facilitate further public discussion on privacy policy in the United
States.\2\
—————————————————————————

\1\ Notice of Inquiry, Information Privacy and Innovation in the
Internet Economy, 75 FR 21226 (Apr. 23, 2010), available at http://
www.ntia.doc.gov/frnotices/2010/FR_PrivacyNOI_04232010.pdf
.
Comments received in response to this Notice of Inquiry are posted
at http://www.ntia.doc.gov/comments/100402174-0175-01/.
\2\ The Public Meeting Notice, 75 FR 19942 (Apr. 16, 2010), and
the meeting agenda are available at http://www.ntia.doc.gov/
internetpolicytaskforce/
.
—————————————————————————

The Department has now prepared a report, entitled “Commercial
Data Privacy and Innovation in the Internet Economy: A Dynamic Policy
Framework,” as a vehicle to spur further discussion with Internet
stakeholders on this important area of policy development.\3\
—————————————————————————

\3\ The report is available at http://www.ntia.doc.gov/
internetpolicytaskforce/
.
—————————————————————————

Request for Comment: This Notice seeks input on the report. The
questions below, which also appear in Appendix A of the report, are
intended to assist in identifying issues. They should not be construed
as a limitation on comments that parties may submit. Comments that
contain references, studies, research and other empirical data that are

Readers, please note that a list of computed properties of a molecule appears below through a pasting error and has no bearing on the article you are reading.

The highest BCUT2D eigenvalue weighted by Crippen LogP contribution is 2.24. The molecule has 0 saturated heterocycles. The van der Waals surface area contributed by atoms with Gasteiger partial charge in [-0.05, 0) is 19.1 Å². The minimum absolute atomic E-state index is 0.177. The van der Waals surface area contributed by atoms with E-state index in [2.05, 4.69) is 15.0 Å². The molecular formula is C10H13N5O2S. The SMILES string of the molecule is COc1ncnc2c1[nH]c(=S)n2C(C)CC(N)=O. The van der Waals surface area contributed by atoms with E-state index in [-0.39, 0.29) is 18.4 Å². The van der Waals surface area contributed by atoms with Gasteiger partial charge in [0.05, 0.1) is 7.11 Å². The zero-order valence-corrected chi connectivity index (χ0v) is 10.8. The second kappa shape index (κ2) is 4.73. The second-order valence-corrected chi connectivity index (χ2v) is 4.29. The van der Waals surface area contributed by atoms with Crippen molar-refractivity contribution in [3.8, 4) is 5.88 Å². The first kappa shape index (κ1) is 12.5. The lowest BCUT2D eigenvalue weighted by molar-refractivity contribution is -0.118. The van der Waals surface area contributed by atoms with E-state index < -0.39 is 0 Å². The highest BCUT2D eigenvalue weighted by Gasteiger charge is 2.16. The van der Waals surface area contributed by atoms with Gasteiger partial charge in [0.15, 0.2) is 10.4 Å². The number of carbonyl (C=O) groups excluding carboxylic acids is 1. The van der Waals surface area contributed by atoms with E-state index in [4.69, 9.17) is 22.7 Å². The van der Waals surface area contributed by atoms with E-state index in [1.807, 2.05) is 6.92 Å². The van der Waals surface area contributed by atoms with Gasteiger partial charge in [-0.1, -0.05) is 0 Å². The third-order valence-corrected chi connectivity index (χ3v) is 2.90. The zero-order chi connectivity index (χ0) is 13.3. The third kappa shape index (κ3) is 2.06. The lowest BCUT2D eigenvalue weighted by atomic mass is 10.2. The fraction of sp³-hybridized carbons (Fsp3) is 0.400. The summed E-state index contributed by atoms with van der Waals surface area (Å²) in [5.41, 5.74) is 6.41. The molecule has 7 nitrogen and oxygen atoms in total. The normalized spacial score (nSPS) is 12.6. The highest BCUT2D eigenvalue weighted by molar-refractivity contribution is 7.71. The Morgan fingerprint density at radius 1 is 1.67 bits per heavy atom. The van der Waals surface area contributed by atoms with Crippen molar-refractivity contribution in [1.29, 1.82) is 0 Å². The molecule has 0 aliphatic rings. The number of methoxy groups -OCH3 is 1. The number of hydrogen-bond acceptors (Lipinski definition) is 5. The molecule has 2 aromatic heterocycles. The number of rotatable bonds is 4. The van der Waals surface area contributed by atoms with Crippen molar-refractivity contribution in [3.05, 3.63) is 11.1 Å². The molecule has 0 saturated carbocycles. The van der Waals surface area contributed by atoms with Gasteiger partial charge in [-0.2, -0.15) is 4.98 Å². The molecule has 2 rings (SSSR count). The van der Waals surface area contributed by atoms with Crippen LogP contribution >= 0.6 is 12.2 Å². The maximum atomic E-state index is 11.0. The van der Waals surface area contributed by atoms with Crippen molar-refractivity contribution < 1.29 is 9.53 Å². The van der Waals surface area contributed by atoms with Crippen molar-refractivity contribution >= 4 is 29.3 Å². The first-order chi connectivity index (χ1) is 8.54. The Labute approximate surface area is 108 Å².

not widely published should include copies of the referenced materials
with the submitted comments.
(1) Should baseline commercial data privacy principles, such as
comprehensive FIPPs, be enacted by statute or other means, to address
how current privacy law is enforced?
(2) How should baseline privacy principles be enforced? Should they
be enforced by non-governmental entities in addition to being the basis
for FTC enforcement actions?
(3) As policymakers consider baseline commercial data privacy
legislation, should they seek to grant the FTC the authority to issue
more detailed rule? What criteria are useful for deciding which FIPPs
require further specification through rulemaking under the
Administrative Procedure Act?
(4) Should baseline commercial data privacy legislation include a
private right of action?
(5) What is the best way of promoting transparency so as to promote
informed choices? The Task Force is especially interested in comments
that address the benefits and drawbacks of legislative, regulatory, and
voluntary private sector approaches to promoting transparency.